A Mask Unseen

There is a person within me whose wretchedness can be masked with a smile, with a coy grin, a witty remark. 

The mask is well crafted—years have been dedicated to this. It holds itself upright so that when I turn, it turns, and when I go to bed at night it doesn’t fall off.

But the mask is broken. Its shattered fragments stretch and tear, crumble and tumble down and away, so that it needs fixing all the time.

There are moments when it falls off, when I get to see the horrified faces of those who observe what lies beneath: a creature in darkness; the beast in the garden. Those who see it flee. They are smart, they know better.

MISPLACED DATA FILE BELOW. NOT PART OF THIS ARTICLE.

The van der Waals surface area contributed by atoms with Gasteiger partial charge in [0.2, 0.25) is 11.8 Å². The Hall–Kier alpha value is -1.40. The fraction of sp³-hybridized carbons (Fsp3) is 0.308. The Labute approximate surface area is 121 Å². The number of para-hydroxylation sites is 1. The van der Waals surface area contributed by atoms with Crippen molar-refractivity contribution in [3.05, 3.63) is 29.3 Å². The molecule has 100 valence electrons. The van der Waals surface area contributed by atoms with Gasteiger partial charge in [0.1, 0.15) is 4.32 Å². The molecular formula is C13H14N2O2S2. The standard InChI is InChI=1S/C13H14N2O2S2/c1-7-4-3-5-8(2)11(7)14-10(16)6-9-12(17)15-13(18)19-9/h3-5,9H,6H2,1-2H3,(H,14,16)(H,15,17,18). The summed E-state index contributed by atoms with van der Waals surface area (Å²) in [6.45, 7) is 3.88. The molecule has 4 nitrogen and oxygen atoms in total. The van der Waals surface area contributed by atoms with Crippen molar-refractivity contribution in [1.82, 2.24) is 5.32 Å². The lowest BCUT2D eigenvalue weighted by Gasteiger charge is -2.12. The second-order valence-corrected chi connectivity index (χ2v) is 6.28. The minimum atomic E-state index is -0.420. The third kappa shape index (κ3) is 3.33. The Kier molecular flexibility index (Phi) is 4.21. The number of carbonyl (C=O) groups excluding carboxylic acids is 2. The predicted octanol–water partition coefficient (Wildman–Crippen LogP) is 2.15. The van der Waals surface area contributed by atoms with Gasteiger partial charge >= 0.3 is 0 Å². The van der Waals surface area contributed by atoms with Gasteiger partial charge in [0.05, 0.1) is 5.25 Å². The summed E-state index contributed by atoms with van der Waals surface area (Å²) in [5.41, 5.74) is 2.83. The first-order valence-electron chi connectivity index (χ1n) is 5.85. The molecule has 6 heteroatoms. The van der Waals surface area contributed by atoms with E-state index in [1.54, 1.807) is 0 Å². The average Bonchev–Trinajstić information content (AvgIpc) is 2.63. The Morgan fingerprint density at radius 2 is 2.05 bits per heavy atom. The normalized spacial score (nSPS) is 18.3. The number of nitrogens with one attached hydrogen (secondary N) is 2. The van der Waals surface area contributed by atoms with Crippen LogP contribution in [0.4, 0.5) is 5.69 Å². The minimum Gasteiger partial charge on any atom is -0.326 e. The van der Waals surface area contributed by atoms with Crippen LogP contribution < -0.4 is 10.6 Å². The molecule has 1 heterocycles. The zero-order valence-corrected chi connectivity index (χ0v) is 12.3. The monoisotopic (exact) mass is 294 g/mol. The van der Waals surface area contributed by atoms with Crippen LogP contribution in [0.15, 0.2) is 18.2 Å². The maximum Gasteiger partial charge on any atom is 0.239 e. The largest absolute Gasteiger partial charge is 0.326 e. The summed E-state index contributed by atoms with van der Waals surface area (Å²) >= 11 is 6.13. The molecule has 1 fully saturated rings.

Last night, the mask broke.

Today I pick up pieces of it—shattered fragments of its jagged edges—to see whether it still forms a person, to see whether that person will ever be whole again.

But no: it never was a person, you see; and it never was whole. Only a mask.

It’s all anyone has ever seen.

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